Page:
THEN, we get to those changes. A storm system way out in the Plains will be strengthening, producing heavy snowfall and severe weather as it does so in the Nation’s Heartland. But even with the storm that far away, we’ll see some of its impacts. A warm front will extend all the way to New England by Friday afternoon, separating warm southwesterly winds from cooler onshore winds here at home. That boundary will be a highway for clouds and a few showers stretching away from the parent storm, and so we expect increasing clouds on Friday with perhaps a few showers. Any rain would likely be light and/or short lived, and I don’t think it will have a major impact on the Red Sox playoff opener at Fenway Park. Plan on bringing the rain gear to be safe, but don’t worry about a postponement! Temperatures will still be mild for this time of year, generally in the low 70s.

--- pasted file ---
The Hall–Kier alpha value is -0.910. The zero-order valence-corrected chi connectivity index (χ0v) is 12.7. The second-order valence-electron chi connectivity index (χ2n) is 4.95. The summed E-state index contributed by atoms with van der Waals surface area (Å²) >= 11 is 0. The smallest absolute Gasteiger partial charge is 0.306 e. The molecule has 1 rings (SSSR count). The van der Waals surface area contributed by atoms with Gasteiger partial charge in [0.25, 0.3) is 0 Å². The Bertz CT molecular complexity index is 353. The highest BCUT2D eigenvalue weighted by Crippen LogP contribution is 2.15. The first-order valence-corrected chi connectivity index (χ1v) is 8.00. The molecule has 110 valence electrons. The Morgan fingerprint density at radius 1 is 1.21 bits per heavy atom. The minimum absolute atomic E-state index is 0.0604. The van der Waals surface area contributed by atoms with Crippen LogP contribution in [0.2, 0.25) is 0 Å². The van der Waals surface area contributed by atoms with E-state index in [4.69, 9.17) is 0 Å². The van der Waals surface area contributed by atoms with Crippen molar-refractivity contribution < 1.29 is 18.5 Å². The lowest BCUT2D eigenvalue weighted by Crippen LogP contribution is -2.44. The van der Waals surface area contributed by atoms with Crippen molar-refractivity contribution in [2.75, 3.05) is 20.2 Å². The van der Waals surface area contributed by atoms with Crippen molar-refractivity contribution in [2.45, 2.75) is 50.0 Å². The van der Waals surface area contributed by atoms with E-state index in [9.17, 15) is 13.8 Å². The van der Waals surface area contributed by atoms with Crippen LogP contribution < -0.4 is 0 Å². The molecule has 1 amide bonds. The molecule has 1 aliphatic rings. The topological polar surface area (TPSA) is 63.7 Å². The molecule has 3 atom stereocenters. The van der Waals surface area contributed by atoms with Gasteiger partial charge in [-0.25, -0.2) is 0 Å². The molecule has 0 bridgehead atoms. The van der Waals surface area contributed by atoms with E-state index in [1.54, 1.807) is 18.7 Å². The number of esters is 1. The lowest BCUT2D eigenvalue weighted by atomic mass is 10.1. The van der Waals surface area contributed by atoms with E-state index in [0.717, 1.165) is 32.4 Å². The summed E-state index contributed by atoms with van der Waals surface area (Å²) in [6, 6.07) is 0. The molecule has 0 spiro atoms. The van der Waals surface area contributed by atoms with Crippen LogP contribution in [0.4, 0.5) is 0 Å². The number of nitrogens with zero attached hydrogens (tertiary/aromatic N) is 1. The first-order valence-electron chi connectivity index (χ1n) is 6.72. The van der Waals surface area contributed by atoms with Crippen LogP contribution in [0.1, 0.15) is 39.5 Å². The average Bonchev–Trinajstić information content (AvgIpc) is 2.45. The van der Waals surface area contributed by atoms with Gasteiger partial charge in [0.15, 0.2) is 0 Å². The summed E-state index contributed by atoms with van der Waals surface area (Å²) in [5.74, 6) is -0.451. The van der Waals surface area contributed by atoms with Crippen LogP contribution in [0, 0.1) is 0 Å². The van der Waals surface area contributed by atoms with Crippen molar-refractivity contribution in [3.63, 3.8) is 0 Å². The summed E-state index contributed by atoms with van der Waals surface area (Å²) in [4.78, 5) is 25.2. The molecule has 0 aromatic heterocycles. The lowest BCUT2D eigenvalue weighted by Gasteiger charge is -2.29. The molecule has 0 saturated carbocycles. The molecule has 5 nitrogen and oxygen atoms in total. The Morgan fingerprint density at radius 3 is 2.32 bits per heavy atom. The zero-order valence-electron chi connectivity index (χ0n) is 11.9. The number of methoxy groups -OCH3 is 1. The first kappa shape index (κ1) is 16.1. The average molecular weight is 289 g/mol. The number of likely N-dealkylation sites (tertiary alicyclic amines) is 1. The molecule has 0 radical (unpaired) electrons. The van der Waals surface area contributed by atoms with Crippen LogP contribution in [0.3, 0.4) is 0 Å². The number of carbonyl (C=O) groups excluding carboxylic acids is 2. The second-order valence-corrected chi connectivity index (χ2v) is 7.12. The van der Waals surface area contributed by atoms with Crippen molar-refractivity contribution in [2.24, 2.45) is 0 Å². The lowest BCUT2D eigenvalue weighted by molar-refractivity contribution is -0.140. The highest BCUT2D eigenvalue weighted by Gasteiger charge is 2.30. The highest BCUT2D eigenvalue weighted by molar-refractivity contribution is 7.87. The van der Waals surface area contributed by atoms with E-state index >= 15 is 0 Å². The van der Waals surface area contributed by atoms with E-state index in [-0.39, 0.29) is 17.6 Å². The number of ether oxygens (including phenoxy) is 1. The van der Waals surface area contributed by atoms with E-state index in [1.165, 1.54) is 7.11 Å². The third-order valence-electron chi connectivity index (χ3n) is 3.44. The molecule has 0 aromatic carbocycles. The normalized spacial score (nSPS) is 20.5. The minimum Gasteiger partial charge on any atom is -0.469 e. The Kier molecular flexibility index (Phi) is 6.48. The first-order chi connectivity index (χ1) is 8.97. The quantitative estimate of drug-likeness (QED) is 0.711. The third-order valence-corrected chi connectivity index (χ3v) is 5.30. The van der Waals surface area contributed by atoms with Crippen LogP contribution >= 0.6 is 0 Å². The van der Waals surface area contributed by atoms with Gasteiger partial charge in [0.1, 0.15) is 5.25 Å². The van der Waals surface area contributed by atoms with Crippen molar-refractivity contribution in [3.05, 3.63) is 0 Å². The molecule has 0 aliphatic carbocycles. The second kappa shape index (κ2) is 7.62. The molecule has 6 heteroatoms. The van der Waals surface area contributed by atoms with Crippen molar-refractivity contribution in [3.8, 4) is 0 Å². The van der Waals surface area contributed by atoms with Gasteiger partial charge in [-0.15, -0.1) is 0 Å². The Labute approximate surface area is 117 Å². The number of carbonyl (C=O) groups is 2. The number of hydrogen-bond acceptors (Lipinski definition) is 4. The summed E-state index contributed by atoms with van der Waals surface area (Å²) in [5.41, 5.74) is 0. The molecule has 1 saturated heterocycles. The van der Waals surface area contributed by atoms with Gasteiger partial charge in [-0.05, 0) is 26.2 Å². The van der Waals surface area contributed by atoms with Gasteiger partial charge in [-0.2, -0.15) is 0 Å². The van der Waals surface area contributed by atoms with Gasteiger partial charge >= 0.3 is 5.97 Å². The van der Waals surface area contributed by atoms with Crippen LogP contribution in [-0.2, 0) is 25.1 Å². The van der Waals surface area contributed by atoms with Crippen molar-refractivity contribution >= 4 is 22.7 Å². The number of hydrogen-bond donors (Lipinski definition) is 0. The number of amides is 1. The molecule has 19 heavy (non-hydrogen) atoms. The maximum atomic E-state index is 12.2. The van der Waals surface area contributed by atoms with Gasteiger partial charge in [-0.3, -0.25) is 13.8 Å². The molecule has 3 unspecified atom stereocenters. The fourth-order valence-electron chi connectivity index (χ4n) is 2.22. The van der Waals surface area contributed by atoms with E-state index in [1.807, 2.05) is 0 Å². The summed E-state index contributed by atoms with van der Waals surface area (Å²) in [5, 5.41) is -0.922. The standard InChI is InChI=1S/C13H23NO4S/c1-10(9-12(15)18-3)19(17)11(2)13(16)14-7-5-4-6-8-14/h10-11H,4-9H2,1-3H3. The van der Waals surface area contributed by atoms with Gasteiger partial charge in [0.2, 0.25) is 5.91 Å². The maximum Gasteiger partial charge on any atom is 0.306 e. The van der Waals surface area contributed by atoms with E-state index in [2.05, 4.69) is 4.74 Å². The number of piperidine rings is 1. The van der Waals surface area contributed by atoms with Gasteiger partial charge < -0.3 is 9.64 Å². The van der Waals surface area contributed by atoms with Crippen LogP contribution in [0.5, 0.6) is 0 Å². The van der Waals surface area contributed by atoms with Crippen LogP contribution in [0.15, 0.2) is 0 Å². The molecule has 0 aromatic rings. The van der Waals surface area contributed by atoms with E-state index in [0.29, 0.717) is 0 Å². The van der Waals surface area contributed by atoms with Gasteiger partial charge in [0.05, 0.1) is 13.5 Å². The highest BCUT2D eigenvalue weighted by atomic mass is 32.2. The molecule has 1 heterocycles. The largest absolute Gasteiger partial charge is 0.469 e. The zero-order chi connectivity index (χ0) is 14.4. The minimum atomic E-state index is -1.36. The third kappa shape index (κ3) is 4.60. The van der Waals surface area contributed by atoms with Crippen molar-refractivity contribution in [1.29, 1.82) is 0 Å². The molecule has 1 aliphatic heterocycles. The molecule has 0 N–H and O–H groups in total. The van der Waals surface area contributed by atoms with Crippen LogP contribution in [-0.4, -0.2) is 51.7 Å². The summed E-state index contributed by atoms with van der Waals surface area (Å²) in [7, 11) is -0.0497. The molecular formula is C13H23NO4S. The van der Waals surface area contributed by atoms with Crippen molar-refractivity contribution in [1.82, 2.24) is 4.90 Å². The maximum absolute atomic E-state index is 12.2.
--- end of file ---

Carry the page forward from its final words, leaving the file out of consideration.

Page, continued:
redsoxforecast The End Is Nigh. Winds of Change Ahead!

The weekend is where it gets tricky. That same boundary will plague the forecast through Saturday and Sunday. It looks like one of those setups where southwestern CT/NYC breaks into the low 80s, while Boston gets mired in the 60s with a stiff onshore breeze. I think that’s most likely the case for Saturday. By Sunday afternoon, that front should finally start to lift northward. If that does indeed happen, we’ll see an afternoon warmup through the 70s and much more muggy air invade as well.

weekendsetup The End Is Nigh. Winds of Change Ahead!

In short, here are the bullet points for the weekend, as it stands right now: